I hope you're right about the clarity of the pool being enough - although I'm positive we'll have it cleaner by the 26th. The inspector was awfully nit-picky for someone who knows what this place looked like before we moved into it 2 weeks ago (the pool was not the only item on the agenda....we've done an insane amount of landscaping, tree cutting, pool enclosure repair, etc.).

    We thought this was going to be a winter project.....then we got a letter from the city 3 days after moving in. Silly me!
    IG, 9500 gal, salt water, plaster with spa
    Hayward Star Clear Plus Cartridge Filter C1200
    1.5 HP Marathon pump/motor
    Age of pool unknown

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    Mod Squad JohnT's Avatar
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    Re: Killing the Loch Ness - am I on the right track?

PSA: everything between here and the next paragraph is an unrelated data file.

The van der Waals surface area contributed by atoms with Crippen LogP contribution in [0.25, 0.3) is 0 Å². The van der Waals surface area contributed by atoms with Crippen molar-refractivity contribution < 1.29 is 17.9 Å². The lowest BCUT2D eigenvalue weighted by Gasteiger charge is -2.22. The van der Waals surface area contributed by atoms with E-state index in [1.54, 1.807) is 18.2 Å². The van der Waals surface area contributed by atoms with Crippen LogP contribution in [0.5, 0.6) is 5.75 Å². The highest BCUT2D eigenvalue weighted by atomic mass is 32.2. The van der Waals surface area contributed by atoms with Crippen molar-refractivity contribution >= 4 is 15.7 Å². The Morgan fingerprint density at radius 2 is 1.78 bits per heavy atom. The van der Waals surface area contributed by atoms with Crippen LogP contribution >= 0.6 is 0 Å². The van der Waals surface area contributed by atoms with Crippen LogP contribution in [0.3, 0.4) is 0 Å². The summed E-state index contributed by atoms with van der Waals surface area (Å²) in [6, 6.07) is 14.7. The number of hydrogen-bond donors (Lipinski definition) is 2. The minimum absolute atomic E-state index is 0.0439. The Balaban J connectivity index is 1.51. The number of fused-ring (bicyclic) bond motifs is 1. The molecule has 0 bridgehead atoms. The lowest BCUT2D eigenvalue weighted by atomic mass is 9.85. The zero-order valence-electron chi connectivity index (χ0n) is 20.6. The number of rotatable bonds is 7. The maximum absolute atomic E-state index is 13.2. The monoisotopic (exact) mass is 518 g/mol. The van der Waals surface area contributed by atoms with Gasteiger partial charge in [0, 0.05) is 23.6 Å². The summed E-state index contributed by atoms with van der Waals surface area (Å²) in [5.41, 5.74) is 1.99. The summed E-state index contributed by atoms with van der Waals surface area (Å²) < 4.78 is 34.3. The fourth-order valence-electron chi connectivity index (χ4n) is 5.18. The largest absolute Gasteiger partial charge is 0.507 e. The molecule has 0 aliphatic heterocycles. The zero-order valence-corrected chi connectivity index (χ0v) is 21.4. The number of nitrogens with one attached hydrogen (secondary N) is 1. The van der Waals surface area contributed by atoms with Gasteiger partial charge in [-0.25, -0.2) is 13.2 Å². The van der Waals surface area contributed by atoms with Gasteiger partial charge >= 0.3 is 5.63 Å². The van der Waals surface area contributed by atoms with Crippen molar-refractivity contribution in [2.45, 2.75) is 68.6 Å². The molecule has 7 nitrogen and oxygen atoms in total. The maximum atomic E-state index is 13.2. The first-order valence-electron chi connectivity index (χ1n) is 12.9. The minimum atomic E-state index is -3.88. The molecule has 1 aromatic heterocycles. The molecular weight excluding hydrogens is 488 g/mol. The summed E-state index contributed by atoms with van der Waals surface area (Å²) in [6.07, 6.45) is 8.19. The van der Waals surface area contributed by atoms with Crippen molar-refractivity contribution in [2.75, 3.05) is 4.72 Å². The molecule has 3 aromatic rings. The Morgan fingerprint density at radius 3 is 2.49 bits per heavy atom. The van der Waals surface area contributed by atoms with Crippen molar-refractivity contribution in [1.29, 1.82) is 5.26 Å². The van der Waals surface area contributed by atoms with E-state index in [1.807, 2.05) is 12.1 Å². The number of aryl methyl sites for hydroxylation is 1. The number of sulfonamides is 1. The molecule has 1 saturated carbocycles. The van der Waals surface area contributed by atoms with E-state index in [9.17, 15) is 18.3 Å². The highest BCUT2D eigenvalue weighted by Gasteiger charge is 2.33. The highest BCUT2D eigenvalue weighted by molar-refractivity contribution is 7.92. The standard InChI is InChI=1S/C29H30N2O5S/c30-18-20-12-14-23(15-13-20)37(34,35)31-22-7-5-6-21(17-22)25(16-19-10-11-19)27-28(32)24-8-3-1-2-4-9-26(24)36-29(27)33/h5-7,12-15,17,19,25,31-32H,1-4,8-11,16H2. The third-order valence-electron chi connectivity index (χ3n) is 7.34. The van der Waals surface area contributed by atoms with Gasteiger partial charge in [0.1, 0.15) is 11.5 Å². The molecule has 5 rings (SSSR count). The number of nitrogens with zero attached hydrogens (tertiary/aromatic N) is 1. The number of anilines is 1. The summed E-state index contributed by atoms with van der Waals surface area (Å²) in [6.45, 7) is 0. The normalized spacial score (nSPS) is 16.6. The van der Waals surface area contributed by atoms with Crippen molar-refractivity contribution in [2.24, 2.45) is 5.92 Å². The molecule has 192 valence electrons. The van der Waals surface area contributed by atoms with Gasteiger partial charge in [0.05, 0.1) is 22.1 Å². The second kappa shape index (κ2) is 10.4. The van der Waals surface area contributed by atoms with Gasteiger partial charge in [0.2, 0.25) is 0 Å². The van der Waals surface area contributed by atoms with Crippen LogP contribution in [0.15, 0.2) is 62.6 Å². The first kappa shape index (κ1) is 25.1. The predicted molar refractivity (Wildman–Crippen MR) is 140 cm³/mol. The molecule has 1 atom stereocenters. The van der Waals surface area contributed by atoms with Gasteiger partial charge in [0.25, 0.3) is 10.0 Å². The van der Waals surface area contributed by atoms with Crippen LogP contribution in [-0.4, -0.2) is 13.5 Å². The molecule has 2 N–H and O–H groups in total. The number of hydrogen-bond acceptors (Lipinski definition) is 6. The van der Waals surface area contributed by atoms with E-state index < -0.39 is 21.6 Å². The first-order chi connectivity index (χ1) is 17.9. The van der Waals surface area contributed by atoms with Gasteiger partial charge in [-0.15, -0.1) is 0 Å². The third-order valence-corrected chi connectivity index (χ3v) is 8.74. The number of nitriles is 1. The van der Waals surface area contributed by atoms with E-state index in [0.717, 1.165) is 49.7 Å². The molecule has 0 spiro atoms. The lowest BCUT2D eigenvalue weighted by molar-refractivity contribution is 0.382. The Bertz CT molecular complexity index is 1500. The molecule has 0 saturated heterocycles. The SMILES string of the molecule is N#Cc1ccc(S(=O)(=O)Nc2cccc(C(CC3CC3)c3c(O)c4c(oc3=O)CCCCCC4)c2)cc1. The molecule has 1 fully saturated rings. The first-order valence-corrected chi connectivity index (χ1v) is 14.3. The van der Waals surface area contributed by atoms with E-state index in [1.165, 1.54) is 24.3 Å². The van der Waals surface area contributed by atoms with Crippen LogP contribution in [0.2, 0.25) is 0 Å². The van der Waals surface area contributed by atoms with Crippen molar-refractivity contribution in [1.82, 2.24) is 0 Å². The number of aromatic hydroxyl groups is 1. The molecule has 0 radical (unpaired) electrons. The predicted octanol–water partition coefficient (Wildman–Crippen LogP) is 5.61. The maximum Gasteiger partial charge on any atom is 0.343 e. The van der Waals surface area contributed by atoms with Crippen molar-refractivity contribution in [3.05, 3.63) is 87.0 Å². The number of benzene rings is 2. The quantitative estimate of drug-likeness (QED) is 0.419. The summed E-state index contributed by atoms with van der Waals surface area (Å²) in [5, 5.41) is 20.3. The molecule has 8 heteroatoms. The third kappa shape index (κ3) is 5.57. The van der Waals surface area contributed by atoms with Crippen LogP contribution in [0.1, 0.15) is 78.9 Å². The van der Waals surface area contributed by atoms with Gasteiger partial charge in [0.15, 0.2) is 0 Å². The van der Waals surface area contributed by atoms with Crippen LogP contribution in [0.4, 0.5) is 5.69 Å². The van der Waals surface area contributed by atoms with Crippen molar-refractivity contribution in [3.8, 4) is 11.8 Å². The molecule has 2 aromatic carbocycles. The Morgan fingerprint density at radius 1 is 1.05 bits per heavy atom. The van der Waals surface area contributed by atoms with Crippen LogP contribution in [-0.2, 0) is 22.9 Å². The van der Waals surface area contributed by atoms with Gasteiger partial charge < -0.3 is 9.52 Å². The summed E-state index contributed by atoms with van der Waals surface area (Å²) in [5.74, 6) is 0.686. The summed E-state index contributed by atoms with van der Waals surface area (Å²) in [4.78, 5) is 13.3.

If it were me, I'd consider talking to your councilperson and showing them the pictures if the inspector gives any grief.

    Which chlorine source you use depends on the water chemistry. Powdered chlorine shock usually contains calcium, which you may need or you may not need. It will also usually cloud the water which you certainly don't need.
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    20K Gallon 20X36 Vinyl Inground
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    Re: Killing the Loch Ness - am I on the right track?

    Sorry to hear about the nosy neighbor issue. Never a good thing.

    I'll add a +1 on John's recommendation for using a pool leaf rake to drag out the big stuff.

    A couple of suggestions I have are to:
    1. stop using powdered shock, if it is trichlor based, it contains CYA which has a recommended level that if exceeded can really hamper your ability to successfully manage the pool. Stick with straight liquid bleach. Take pictures and save the empty jugs to show the inspector your intent and efforts.